Bookshelf: 5 Bestsellers in Fall According to The New York Times

“Geniuses and outsiders: why is it all for some and nothing for others?” Malcolm Gladwell

About why life is favorable to some and so unfair to others.

There is a typical story in which, as a rule, all stories about extremely successful people fit. In such a story, everything revolves around the intelligence and ambition of those who have succeeded in life. However, Gladwell argues that everyone has their own path to success in life, and if we want to understand how people achieve their dreams, it is worthwhile to study their environment in more detail. First of all, you need to concentrate on family, place of birth, or even date of birth. Revealing his logic to the examples available, Gladwell reveals to us a fascinating and provocative plan for how to get the most out of human potential.

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“Think Slow … Decide Fast” Daniel Kahneman

In his bestseller, journalist and Nobel laureate in economics explains the theory of two systems responsible for our thinking. System 1 is fast, intuitive, and emotional, while System 2 is slower, more deliberate, and logical. The impact of extreme overconfidence on corporate strategy, the difficulty in predicting what will bring us happiness in the future, the role of our consciousness in making choices – all this is impossible to understand without understanding how the two systems affect our perception of the world and decision-making.

By capturing the reader with a discussion of how our thinking proceeds, Kahneman sheds light on when to be guided by intuition, and when it is better not to. The author discusses what guides us in making decisions, whether in business or personal life, and suggests making sure that sometimes for the best result it is worth thinking slowly.

“Elon Musk. Tesla, SpaceX and the road to the future” Ashley Vance

Ashley Vance’s book is an insider’s first look at the extraordinary life of Silicon Valley’s most daring entrepreneur. The journalist describes Musk’s life, from his difficult childhood in South Africa to his ascent to the top of the business. Vance spent over thirty hours with Musk and interviewed three hundred people to detail the business giant’s activities at the companies that have changed the world today: PayPal, SpaceX, Tesla, and Solar City.

Based on the history of Musk, Vance explores one of the most pressing questions of our time: can the nation of inventors, which has occupied the leading position in the world over the past century, survive in an era of fierce global competition? According to the author, Musk is one of the most unusual and outstanding figures in the history of modern business – a fusion of such legendary inventors and businessmen as Thomas Edison, Henry Ford, Howard Hughes, and Steve Jobs. More than any other entrepreneur, Musk has dedicated his energies and vast fortunes to creating the future dreamed of by the pillars of the golden age of science fiction.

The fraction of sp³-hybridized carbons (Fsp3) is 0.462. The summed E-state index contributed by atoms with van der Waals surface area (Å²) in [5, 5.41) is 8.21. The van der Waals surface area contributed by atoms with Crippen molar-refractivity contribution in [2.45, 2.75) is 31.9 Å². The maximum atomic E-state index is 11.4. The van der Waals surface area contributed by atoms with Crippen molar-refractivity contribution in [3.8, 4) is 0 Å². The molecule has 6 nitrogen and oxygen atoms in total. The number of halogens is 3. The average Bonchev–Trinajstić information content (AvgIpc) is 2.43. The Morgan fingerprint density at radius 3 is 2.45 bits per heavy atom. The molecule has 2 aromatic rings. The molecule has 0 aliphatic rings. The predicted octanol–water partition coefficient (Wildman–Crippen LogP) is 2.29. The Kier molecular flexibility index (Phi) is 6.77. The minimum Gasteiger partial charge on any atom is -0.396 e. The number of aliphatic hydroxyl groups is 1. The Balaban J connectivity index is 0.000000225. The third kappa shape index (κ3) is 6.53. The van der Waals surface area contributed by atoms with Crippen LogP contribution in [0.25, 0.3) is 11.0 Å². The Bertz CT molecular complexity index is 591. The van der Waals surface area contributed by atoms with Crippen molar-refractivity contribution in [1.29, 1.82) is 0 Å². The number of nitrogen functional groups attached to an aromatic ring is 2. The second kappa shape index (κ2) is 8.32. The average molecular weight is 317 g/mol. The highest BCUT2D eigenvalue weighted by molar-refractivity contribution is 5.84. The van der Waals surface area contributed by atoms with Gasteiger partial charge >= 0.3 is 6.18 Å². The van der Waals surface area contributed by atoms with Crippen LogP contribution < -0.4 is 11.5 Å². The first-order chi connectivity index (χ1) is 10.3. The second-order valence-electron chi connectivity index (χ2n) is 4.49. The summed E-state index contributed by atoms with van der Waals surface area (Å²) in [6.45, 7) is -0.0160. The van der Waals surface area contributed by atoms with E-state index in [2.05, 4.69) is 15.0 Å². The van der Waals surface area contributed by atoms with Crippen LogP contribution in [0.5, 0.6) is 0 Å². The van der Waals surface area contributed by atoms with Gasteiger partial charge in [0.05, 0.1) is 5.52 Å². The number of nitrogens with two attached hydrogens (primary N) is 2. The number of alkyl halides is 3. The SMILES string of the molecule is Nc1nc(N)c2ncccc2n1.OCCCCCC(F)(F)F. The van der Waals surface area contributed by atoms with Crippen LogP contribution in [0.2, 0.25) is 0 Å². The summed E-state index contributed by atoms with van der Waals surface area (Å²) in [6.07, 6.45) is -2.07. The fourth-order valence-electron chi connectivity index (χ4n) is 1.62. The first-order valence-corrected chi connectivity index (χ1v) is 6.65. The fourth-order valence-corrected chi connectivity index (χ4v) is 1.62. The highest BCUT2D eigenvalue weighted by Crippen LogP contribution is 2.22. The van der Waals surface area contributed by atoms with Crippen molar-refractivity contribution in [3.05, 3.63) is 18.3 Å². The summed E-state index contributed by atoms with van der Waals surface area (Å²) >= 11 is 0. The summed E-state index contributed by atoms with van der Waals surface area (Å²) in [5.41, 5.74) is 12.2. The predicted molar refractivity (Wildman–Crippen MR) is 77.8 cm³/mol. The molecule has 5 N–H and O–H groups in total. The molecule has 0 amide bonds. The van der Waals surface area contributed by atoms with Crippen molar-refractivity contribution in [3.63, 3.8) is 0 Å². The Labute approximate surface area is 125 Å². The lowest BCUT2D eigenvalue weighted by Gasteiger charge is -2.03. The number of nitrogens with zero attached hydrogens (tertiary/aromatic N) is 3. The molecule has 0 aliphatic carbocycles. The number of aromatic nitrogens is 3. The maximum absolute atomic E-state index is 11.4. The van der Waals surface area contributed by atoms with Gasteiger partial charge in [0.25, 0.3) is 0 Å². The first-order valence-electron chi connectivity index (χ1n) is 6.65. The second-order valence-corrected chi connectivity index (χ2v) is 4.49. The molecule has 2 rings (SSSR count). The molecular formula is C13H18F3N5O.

“The Power of Habit” Charles Duhigg

In The Power of Habit, Pulitzer Prize-winning Times Business columnist Charles Duhigg takes us into an exciting land of scientific discoveries that explain why we form habits and how we get rid of them. By distilling a wealth of information into engaging storytelling that takes us into the Procter & Gamble boardrooms and the NFL sidelines, Duhigg opens up new insights into human nature and unlocks its potential. Basically, The Power of Habit sheds light on a reassuring fact: The key to exercising regularly, losing weight, becoming more productive, and achieving success is understanding how our habits work with you. As Duhigg shows, by using this new science we can transform our business, society, and life.

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“Freakonomics” Stephen Levitt and Stephen Dubner

Which is more dangerous: a gun or a pool? What do schoolteachers and sumo wrestlers have in common? How important are parents really?

Not like the typical questions that economists ask. But Stephen Levitt is not your typical economist. He explores the mysteries of everyday life – from adultery and crime to parenting and sports – and draws conclusions that turn accepted dogma upside down.

Freakonomics is a pioneering collaboration between Levitt and writer and journalist Stephen Dubner. Their mission is to investigate the inner workings of a heroin gang, uncover the truth about real estate agents, uncover the secrets of the Ku Klux Klan, and much more. The authors argue that economics is the study of incentives – how people get what they want or need, especially when others want the same.

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